Using a chocolate tempering machine will result in a firm, lustrous end product by melting, de-crystallizing, and crystallising your chocolate. Untempered couverture chocolate melts readily and has a dingy finish.
A chocolate tempering machine is available in a wide range of shapes and sizes, as well as in terms of features and cost. Some versions include automated stirring and continuous tempering, and they adjust the temperature for you according to the melting and working temperatures (set points) that you enter. Other tempering devices that simply heat (with no internal cooling) need seeding to temper your chocolate, and they only temper in batches as opposed to continuously.
Chocolate tempering may be done without tools, although it takes time and usually yields a tiny amount. Equipment for tempering chocolate, such as a tempering machine, is essential for individuals who do it frequently to manufacture confections. To manage this crucial component of creating high-quality confections with a shelf life, TCF Sales provides a wide selection of chocolate tempering equipment.
It is also possible to temper chocolate in a chocolate melter pan, such as one from Mol d’Art, but this requires expertise and practice, and it shouldn’t be mistaken with a tempering machine. These chocolate melters are widely used in confectionery and pastry schools across the globe to instruct students on how to deal with chocolate without destroying its properties and how to temper chocolate using the seeding method in a pan or on a countertop.
A tempering machine’s function is to completely melt the chocolate’s crystals, usually between 42 and 45 degrees Celsius, before bringing the temperature down to the working range. While an automatic continuous tempering machine cools your chocolate, allowing it to attain a temper and keep it, a semi-automatic tempering machine uses a seed to more swiftly drop the temperature of your chocolate to temper it.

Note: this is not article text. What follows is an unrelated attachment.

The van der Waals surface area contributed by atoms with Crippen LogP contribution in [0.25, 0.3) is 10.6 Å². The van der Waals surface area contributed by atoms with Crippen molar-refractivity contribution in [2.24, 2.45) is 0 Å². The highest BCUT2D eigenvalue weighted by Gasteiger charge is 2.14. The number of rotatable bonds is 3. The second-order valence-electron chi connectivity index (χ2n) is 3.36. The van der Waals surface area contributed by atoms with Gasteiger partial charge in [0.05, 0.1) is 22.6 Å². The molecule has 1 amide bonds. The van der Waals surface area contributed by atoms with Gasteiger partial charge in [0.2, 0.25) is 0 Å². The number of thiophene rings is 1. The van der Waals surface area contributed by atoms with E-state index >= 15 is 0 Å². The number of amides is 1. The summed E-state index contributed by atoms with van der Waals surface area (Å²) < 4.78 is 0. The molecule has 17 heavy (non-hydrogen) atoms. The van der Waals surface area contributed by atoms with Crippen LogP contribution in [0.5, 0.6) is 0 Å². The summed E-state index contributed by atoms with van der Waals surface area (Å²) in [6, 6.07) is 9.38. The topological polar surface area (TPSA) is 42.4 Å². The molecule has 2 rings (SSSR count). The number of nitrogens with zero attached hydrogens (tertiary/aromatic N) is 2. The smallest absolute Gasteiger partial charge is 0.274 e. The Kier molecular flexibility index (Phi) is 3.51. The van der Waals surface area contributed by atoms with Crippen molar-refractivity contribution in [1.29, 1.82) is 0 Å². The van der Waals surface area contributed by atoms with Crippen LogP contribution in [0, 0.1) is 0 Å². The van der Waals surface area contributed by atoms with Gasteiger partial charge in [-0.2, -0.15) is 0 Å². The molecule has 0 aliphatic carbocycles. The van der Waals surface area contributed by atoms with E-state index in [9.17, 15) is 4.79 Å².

What equipment do I need to microwave chocolate to temper it?
The best part about microwave tempering is how easy it is to do. To correctly temper chocolate in the microwave, you only need a few pieces of equipment. Links on this page are affiliate links.
- A microwave-safe silicone or plastic dish for melting chocolate.
- A metal or glass dish for the sowing technique
- Water simmering pot for the seeding technique
- Bench scraper; parchment paper; thermometer spatula
Which type of chocolate should I temper?
Two varieties of chocolate exist. There are two types of chocolate: genuine and synthetic. Reading the components is the only method to detect the difference. Real chocolate is identified as having cocoa butter in the components. For tempering, genuine chocolate is required.
Compound chocolate can be used to dip chocolates or to fill flexible silicone or plastic moulds, but it lacks the SNAP of genuine chocolate. Additionally, it won’t come out of a polycarbonate mould.
Additionally, compound chocolate melts at a temperature significantly greater than that of actual chocolate. When you bite into real chocolate, it melts at body temperature and dissolves on your tongue. Chomping is required for compound chocolate.
Callebaut semi-sweet callets are a favourite of mine. It’s not overly costly and just normal chocolate. This contains 36% cocoa butter and 54% cocoa solids. Chocolate will be thicker the higher the percentage of cocoa solids. White chocolate and milk chocolate both include dairy and sugar.
Let’s start tempering our chocolate now. Pick the technique that works best for you, however, I strongly advise you to give microwave tempering chocolate a shot!
Make cautious to break up a large chocolate bar into smaller pieces before melting it to prevent overheating and accidentally losing the temper of your chocolate.
If my chocolate heats up too much, what happens?
You can still temper chocolate using the seeding method if you accidentally get it too hot. Transfer the chocolate to a new bowl, whisk in some of the remaining, unmelted chocolate, and let cool to 97°F.
Application of tempered chocolate
Once the chocolate has been properly tempered, you may use it to create chocolate spheres using a mould, piping chocolate embellishments, and many other exciting things! You’ll be astonished at how much more you’ll utilise chocolate in your decorating after you learn how to temper chocolate.
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